error( "program requires bits_per_byte-bit bytes" );
    24bbs.cpp

  7. #7
    C Programmer Stack Overflow's Avatar
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    Yes,

    I remembered to bind() and listen(), though I found the problem. I had a loop that ran through all the waiting clients to process, but my loop was wrong. Thus sending my server into an infinte loop. Once I fixed it, I was able to connect and send data to my server.

    P.S. This is a multi-client server. So it takes more handling and care.

    Now I am working on sending data back to the client. This is going to be fun!


    - Stack Overflow
    Segmentation Fault: I am an error in which a running program attempts to access memory not allocated to it and core dumps with a segmentation violation error. This is often caused by improper usage of pointers, attempts to access a non-existent or read-only physical memory address, re-use of memory if freed within the same scope, de-referencing a null pointer, or (in C) inadvertently using a non-pointer variable as a pointer.

  8. #8
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    It sounds like you will want to use select which takes a set of file discriptors in this case socket discriptors then if the discriptor is flagged to be watched it returns a subset based on the active sockets. You would then be able to put these into whatever data structure you wish. I am curious if you have implemented your hash table and how you monitor for activity otherwise.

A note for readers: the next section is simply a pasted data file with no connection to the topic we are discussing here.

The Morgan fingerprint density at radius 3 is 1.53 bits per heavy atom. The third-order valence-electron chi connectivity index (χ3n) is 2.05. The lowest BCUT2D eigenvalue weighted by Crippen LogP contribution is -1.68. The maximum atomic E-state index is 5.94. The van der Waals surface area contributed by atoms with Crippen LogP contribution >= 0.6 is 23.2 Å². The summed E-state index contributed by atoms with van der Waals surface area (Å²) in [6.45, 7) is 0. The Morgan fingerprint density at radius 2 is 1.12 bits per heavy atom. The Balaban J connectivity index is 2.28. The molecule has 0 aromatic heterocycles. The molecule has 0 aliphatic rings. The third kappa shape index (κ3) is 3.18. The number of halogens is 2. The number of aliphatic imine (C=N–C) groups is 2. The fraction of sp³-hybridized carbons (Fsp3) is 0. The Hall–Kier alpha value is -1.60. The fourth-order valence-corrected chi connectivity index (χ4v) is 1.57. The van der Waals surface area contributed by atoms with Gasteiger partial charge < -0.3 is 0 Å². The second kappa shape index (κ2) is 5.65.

9. #9
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    Ah,

    Yes. I so far am using select(). Though, I'm using two instances. One to look for incoming connections, and the other, to read in the local input stream [stdin]. Through thorough testing, I succeeded at accomplishing the both desired effects.

    Now, all is running well. I am working on a client, so I can send and receive information in a nice fashion.

    My hashing function just stores the clients IP address and Port they connect with, dynamically. Each client's node includes a name and a few other miscellanous client storage variables. I'm going to try and make a chat server that takes in x amount of people, etc... So far my server is 75% complete, and my client 50% complete.


    - Stack Overflow
    Segmentation Fault: I am an error in which a running program attempts to access memory not allocated to it and core dumps with a segmentation violation error. This is often caused by improper usage of pointers, attempts to access a non-existent or read-only physical memory address, re-use of memory if freed within the same scope, de-referencing a null pointer, or (in C) inadvertently using a non-pointer variable as a pointer.